The last stretch is Maren pretending to be a student at the University of Wisconsin-Madison. Again, she doesn’t mourn Lee at all. She gets a job as a librarian. Haunts campus. And flirts with a guy named Jason. After months, Jason finally tries to make a move on her, and Maren eats him. That’s the end of the book.
What are the people in Bones and All?
It’s never specifically stated. They’re often referred to as “eaters” and the word “cannibal” does get thrown in once or twice. It seems almost like a twist on the vampire story. Except more natural than supernatural. But I’d say “exaggerated cannibalism” is the best explanation. And it seems to be genetic. Maren’s mom had this. Lee’s dad had it. I imagine if Maren and Lee had a kid that the kid would have it. Though, interestingly enough, Kayla was normal. So it seems somewhat selective?
Does Maren eat Lee?
Yes, 100%. Lee was dying and so “gifted” himself to Maren. There’s a morbid romanticism about it. Eating someone makes them part of you. And the love Lee and Maren shared means Lee was already emotionally a huge part of Maren. So the physical act is kind of a reflection of their relationship. And of course symbolizes Maren ending a chapter in her life and crossing this threshold into a post-Lee, post-bones-and-all world.
How did Sully find Kayla?
Sully had been following Maren almost the entire movie. Just keeping his distance. So two things could have happened. One, Kayla went to visit Lee and Maren at the university but Sully got to her first. Two, Sully went to Kentucky specifically for Kayla. We do know Sully had been following Maren the whole time. Meaning he was nearby when Lee first introduced Maren to Kayla. And would have probably been following when Maren went back to Kentucky to ask Kayla about Lee. So Sully knew exactly where Kayla was.
Did Lee have a weird non-reaction to news that Sully killed Kayla?
Yes. I mean, he was dying himself. But you would expect the movie to give the characters more to do with the news. Kayla was essentially the only person Lee cared about aside from Maren. And he only knew Maren for a few months. Kayla was like…his sole reason to live. To not give him the opportunity to react was a strange call.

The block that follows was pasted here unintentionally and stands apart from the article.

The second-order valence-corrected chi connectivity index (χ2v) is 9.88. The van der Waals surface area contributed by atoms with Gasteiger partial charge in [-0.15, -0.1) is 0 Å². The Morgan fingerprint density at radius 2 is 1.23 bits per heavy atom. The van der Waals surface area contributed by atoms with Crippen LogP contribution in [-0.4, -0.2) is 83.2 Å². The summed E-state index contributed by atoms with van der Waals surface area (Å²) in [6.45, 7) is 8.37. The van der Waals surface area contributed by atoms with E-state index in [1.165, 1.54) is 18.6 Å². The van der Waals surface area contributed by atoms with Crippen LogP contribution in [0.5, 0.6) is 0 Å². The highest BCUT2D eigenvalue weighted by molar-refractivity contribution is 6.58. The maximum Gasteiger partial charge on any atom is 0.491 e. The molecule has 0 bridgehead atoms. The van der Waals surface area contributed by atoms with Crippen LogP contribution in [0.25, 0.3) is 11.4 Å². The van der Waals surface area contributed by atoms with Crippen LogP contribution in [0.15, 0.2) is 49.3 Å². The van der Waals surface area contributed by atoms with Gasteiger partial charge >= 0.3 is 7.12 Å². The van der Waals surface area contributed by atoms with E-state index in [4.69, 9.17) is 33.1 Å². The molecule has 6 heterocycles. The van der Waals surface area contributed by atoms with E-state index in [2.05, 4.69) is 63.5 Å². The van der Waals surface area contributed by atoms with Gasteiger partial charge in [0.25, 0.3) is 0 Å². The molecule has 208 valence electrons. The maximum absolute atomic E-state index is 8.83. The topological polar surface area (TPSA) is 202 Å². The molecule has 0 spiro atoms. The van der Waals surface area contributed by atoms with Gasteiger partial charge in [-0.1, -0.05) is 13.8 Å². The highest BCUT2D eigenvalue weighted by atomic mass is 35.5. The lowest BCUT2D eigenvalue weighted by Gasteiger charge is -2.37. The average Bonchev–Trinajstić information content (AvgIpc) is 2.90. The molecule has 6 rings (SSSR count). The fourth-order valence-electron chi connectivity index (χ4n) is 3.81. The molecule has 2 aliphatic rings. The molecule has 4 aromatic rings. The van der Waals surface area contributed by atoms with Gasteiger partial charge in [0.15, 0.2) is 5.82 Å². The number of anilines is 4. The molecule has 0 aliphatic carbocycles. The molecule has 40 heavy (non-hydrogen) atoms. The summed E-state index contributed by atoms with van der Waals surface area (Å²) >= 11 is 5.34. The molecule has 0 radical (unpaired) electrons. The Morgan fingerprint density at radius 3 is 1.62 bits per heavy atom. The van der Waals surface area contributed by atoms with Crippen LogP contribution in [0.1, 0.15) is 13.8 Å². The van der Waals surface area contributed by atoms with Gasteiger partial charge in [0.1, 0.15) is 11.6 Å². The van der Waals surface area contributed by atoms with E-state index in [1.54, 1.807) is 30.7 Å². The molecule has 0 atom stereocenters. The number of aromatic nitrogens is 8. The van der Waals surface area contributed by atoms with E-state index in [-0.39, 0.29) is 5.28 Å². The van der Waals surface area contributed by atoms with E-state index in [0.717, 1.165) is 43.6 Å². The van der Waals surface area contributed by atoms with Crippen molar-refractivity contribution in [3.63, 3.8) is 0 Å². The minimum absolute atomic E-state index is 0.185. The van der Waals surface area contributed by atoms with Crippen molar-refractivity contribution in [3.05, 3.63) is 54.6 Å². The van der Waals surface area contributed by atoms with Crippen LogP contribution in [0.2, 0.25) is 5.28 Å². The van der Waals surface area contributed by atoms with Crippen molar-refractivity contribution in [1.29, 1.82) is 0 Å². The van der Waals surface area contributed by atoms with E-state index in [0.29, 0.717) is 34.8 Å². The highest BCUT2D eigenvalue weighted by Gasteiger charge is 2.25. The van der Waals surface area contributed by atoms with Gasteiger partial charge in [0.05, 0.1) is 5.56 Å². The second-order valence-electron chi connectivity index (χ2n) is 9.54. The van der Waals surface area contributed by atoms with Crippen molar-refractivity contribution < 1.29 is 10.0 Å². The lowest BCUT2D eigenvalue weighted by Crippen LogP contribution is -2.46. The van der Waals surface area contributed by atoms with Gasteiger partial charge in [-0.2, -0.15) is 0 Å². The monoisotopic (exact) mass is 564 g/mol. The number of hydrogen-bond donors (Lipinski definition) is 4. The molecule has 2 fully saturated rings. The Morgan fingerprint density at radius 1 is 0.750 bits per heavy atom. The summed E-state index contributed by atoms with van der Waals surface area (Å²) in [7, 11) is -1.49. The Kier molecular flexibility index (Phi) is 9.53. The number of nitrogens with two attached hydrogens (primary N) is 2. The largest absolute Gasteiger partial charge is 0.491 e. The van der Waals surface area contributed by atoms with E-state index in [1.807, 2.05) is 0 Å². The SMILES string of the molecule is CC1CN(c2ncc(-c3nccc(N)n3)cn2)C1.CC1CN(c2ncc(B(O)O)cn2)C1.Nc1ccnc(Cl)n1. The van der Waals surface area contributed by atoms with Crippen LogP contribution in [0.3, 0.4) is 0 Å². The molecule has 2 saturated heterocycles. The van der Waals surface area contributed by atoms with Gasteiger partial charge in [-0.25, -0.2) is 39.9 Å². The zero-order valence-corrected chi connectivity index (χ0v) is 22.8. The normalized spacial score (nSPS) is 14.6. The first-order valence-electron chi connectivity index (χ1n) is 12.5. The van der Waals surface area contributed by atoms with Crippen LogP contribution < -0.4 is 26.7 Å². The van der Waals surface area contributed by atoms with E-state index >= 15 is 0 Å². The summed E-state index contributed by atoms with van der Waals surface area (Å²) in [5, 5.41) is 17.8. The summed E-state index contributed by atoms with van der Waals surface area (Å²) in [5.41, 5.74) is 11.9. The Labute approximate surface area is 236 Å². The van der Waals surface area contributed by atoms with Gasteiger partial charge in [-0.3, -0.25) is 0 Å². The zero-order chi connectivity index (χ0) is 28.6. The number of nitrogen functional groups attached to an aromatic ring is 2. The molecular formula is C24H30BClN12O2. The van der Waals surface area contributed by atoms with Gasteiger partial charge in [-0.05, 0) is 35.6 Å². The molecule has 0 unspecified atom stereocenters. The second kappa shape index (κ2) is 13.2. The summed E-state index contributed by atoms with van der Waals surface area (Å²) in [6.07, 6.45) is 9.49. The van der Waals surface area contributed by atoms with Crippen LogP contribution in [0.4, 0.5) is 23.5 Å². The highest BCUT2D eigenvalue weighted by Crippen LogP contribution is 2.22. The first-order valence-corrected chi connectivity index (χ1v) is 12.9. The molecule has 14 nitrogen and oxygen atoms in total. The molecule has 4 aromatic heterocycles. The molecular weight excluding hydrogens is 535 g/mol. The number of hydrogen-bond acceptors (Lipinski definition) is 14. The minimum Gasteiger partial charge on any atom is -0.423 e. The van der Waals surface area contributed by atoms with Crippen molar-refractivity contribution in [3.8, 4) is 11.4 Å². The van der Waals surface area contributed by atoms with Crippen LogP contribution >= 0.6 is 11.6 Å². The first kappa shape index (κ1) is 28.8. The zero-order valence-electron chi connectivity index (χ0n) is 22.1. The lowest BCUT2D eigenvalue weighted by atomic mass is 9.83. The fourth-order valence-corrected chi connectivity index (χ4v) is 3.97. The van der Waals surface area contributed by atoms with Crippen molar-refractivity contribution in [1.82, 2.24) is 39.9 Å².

Why did the end flashback to Maren and Lee on the hill?
I believe that was when they were in Nevada. There’s that big breakthrough scene on that hill where the two of them essentially declare their love for each other and make a declaration to build a life together. It’s this memory of purity and hope and opportunity. And it’s visually beautiful in a way a lot of the movie isn’t. It’s pretty ideal. I would guess the purpose of the flashback is two-fold. One, it contrasts Maren leaving the apartment she and Lee had been living in, ending this brief time they had together. There’s something very cold in the shots of the empty apartment with stains still on the floor. And very enclosed. Compared to the openness of that hill and the sense of opportunity and love and passion. Two, it strikes me as the kind of thing that like…in the aftermath of her eating Lee, this is the feeling she now carries with her. What lives on in her as she continues on with the next phase of her life. He gave her this sense of peace and potential. The sense that she can live normally.
How old was Maren?
18. Her dad waited until she became an adult. Then he left.
Now it’s your turn
Have more unanswered questions about Bones and All? Are there themes or motifs we missed? Is there more to explain about the ending? Please post your questions and thoughts in the comments section! We’ll do our best to address every one of them. If we like what you have to say, you could become part of our movie guide!